Monday, 5 October 2009

The Challenge of Agile Database Design

Previously I have said that for what I call Enterprise Applications data modelling is important because the data itself has meaning and value outside of the application that manipulates it, and that scalability requires a good database design because you cannot just add scalability on afterwards. The Data Model or Database Design defines the structure of the database and the relationships between the data sets, and is part of the foundation on which the application is built. And a good database design is essential to achieve a scalable application. Which leads to the challenge - How do I go about designing a database in an Agile development project, when not all the requirements are known initially? What techniques should I be using?

Having read as much as I can find on this topic, I think I have a better understanding of the nature of this challenge. And this is what I want to explain here - the nature of the challenge of Agile Database Design.

First, we should restate the problem in a more positive way. Rather than "when not all the requirements are known", we can say "How should I be designing an Agile database that will change in the future". Change happens all the time, in one form or another, and is inevitable. We need to embrace it, assume that our database design will change over time, and find ways to support this changing database. This need for change over time is not unique to Agile development, and is in fact really a universal problem for applications and databases.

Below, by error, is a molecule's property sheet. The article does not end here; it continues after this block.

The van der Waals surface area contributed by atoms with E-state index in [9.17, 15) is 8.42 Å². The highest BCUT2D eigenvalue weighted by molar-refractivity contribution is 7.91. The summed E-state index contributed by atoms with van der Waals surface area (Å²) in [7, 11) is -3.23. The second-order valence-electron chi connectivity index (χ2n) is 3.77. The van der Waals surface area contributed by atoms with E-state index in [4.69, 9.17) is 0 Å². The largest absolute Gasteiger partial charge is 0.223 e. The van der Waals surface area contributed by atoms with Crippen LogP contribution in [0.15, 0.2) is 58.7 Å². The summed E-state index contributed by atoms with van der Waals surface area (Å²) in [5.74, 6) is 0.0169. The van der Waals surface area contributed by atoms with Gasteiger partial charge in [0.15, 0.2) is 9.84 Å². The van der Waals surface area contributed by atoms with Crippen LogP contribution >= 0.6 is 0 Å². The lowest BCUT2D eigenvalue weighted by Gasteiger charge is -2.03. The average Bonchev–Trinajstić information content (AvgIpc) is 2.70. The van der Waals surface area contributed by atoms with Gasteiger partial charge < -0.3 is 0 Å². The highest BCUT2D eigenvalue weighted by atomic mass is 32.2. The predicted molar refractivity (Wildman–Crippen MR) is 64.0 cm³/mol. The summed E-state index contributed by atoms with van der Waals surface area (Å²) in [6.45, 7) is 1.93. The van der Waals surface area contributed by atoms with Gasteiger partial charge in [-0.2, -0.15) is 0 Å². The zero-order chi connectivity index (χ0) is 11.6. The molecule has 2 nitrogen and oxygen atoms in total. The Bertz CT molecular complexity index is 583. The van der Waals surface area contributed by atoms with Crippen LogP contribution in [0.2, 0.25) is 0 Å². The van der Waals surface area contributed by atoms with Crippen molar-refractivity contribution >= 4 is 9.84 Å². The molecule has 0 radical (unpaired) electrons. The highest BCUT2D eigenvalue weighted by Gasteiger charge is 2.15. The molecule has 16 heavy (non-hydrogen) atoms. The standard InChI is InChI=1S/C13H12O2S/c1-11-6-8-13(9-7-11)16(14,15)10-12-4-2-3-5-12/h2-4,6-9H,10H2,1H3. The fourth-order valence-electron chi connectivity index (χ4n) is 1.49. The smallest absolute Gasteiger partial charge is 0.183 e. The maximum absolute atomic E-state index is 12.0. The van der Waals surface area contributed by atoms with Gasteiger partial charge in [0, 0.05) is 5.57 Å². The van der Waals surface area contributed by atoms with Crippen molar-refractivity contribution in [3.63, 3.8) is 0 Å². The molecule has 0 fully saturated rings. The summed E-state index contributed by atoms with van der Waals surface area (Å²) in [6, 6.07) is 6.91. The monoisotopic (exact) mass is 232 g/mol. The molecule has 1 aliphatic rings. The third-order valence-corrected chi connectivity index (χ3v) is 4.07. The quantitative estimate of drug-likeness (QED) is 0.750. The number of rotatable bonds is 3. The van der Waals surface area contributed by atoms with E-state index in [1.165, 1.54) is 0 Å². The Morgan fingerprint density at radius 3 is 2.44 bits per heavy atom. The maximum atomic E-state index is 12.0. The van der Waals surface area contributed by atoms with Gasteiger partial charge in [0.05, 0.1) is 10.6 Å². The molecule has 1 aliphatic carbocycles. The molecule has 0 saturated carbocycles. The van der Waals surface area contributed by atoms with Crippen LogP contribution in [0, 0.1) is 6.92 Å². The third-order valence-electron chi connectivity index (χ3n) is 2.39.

Second, we need to accept that we cannot skip the design stage for the database in any way. We must design the database properly - at least those parts of the database that we need to design now - and produce a correct model. As I argued before, a good and correct database design is essential to a well performing application, and to the integrity of the data itself.

The outcome of the database design is documentation on the structure of the database, often termed the Data Model. There are many tools that can be used to help you design your database and record the details of the model. Any such tool chosen should enable and support small and frequent changes to the data model, as this is a major requirement of Agile development. But you could also use tools as simple as a spreadsheet and a set of diagrams.

Third, a Database Design is not the same as Application Source Code. There are similarities, but they are actually different beasts. Both act as Blueprints for a thing that can be built - an Instance of that Design. And both can be changed over time as needed. The difference is that when the Source Code to an Application changes, we rebuild the Application completely, typically compiling all source code files. We have produced a new instance of the Application Program, as a next generation instance of it. This is an example of "Evolution": the Blueprint changes, and a brand new instance is created using it. Existing instances are not modified, but instead "replaced" by the newly created instance.